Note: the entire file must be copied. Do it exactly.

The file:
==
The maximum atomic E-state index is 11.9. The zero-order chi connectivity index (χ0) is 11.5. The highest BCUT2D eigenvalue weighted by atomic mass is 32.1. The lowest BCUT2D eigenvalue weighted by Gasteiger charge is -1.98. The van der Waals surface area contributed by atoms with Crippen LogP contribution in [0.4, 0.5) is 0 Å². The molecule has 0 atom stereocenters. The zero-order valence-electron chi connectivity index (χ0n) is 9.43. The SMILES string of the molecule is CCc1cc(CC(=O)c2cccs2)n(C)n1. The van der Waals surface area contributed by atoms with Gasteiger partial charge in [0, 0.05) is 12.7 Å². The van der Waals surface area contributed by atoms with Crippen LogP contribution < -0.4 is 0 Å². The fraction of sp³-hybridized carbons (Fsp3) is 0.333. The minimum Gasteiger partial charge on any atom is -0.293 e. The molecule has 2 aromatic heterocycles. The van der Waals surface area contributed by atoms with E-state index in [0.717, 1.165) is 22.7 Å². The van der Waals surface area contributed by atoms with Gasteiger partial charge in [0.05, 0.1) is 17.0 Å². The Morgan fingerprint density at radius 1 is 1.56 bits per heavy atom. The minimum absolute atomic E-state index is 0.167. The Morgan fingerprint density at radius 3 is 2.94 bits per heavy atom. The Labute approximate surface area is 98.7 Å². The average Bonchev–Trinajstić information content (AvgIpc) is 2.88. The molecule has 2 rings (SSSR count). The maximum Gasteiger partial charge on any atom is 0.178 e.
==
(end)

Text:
The maximum atomic E-state index is 11.9. The zero-order chi connectivity index (χ0) is 11.5. The highest BCUT2D eigenvalue weighted by atomic mass is 32.1. The lowest BCUT2D eigenvalue weighted by Gasteiger charge is -1.98. The van der Waals surface area contributed by atoms with Crippen LogP contribution in [0.4, 0.5) is 0 Å². The molecule has 0 atom stereocenters. The zero-order valence-electron chi connectivity index (χ0n) is 9.43. The SMILES string of the molecule is CCc1cc(CC(=O)c2cccs2)n(C)n1. The van der Waals surface area contributed by atoms with Gasteiger partial charge in [0, 0.05) is 12.7 Å². The van der Waals surface area contributed by atoms with Crippen LogP contribution < -0.4 is 0 Å². The fraction of sp³-hybridized carbons (Fsp3) is 0.333. The minimum Gasteiger partial charge on any atom is -0.293 e. The molecule has 2 aromatic heterocycles. The van der Waals surface area contributed by atoms with E-state index in [0.717, 1.165) is 22.7 Å². The van der Waals surface area contributed by atoms with Gasteiger partial charge in [0.05, 0.1) is 17.0 Å². The Morgan fingerprint density at radius 1 is 1.56 bits per heavy atom. The minimum absolute atomic E-state index is 0.167. The Morgan fingerprint density at radius 3 is 2.94 bits per heavy atom. The Labute approximate surface area is 98.7 Å². The average Bonchev–Trinajstić information content (AvgIpc) is 2.88. The molecule has 2 rings (SSSR count). The maximum Gasteiger partial charge on any atom is 0.178 e.